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The Poisonwood Bible
Author: Barbara Kingsolver
By Steve Stockman

A friend recently told me that, among his group of friends, this was the book of the moment. One friend had just read it and couldnít wait for everyone else to finish it until he could have a good discussion on it. Well, Iíve just finished it and am wondering where to begin the conversation. There is so much going on in this book and every debate fills me with interest. Would we talk about how badly the western Church has taken the Christian Gospel around the world? Would we discuss how social, mental and spiritual misfits become missionaries and how their arrogance wrecks not only Jesus of Nazareth but their own families as well? Would we talk about colonialism in general and how we marred the individual personality of Africa? Would we discuss the great contradiction of  civilization that we can pay sportsmen millions of dollars to take part in some one hour of strength and speed while we allow the vast majority of our world to lose their very lives in starvation and lack of care? Can we ask why sometimes these two things happen yards apart?

Or do we get more spiritual? Should we discuss why those who are most liberal with Scripture are often better at living out the spirit of it than those who take a fundamental approach to loving neighbors and enemies? Should we talk about how Scripture needs to be looked at closely over thousands of years of cultural change and translation impediments? Should we ask how Christ is best introduced into different cultures than ours?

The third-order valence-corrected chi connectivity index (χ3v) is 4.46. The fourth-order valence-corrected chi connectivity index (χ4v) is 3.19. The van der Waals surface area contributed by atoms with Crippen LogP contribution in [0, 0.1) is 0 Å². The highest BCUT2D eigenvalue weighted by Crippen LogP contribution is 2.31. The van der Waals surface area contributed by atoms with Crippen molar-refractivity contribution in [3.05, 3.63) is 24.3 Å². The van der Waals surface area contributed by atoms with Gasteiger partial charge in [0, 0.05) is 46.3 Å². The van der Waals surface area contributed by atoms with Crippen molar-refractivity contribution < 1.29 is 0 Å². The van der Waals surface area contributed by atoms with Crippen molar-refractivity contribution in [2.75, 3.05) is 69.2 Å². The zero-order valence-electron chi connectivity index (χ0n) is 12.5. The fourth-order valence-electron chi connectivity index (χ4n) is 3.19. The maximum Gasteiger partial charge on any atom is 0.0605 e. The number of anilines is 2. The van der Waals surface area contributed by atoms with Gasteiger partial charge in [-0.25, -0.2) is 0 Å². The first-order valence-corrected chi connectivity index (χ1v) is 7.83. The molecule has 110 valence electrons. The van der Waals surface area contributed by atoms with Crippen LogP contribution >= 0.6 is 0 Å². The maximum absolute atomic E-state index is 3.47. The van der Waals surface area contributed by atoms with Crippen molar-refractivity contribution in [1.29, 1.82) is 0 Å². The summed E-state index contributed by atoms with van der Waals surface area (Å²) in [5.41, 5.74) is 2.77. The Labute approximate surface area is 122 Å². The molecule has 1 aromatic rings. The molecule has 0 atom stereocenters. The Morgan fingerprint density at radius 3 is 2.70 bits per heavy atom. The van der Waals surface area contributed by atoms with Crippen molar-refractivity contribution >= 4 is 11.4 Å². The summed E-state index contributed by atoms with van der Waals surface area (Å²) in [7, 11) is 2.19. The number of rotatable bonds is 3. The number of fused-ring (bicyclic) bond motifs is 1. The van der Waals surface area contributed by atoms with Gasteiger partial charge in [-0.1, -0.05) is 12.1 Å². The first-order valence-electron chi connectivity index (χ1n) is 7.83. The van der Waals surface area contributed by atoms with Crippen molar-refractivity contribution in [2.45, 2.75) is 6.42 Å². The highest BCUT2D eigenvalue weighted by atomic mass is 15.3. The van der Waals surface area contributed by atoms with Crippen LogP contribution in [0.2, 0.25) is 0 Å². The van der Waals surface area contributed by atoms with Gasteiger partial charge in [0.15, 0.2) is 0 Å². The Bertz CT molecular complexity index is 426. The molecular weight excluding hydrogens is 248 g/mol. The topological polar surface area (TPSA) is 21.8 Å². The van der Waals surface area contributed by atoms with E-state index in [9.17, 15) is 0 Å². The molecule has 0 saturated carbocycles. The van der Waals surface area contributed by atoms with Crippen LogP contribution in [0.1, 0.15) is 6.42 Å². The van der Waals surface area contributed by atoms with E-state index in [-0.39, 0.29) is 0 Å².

Or maybe we need to get personal? How do we deal with the things that life throws at us  whether that is the tragedy of death or the mistakes of marriage? How do we deal with forgiveness? Of others? Of self? How do we get implicated in the sins of our parents or nations? How does the future relate to our past? 

Barbara Kingsolver deals with all of these and a whole lot no doubt that I am missing. In a fascinating story of missionary stupidity we are told the story of the Price girls, daughters of the great preacher idiot Nathan Price whose stubborn arrogant ways of spreading the Gospel are sadly too familiar. As one daughter later reflects he tries to save all the children of the Congo where the novel is set and loses his daughters in the process. That in a nutshell is the plot. It is a healthy novel at 543 pages but it is so well written that every page can hold a gem of a phrase or simply be the brilliant bedrock of poetic description and storytelling that the gems are embedded in. Flitting from one sister to the other with the odd introduction by the mother we are led through some forty years of a family saga that is the saga of the latter part of our century and how we have been involved in the historical upheavals of Africa especially its central part. And if you are not that interested in that particular part of your world atlas do not think that this is not relevant to you. Indeed it is. You are involved whether you like it or not. Fantastic.  Now, letís getting talking. 
 

Steve Stockman is a Chaplain at Queens University, Belfast, Ireland, where he lives in community with 88 students. He used to book the bands for Greenbelt, edits Juice magazine, has a weekly radio show on BBC Radio Ulster and a web page - Rhythms of Redemption at http://stocki.ni.org. He also tries to spend some time with his wife Janice and 20 month old daughter Caitlin.
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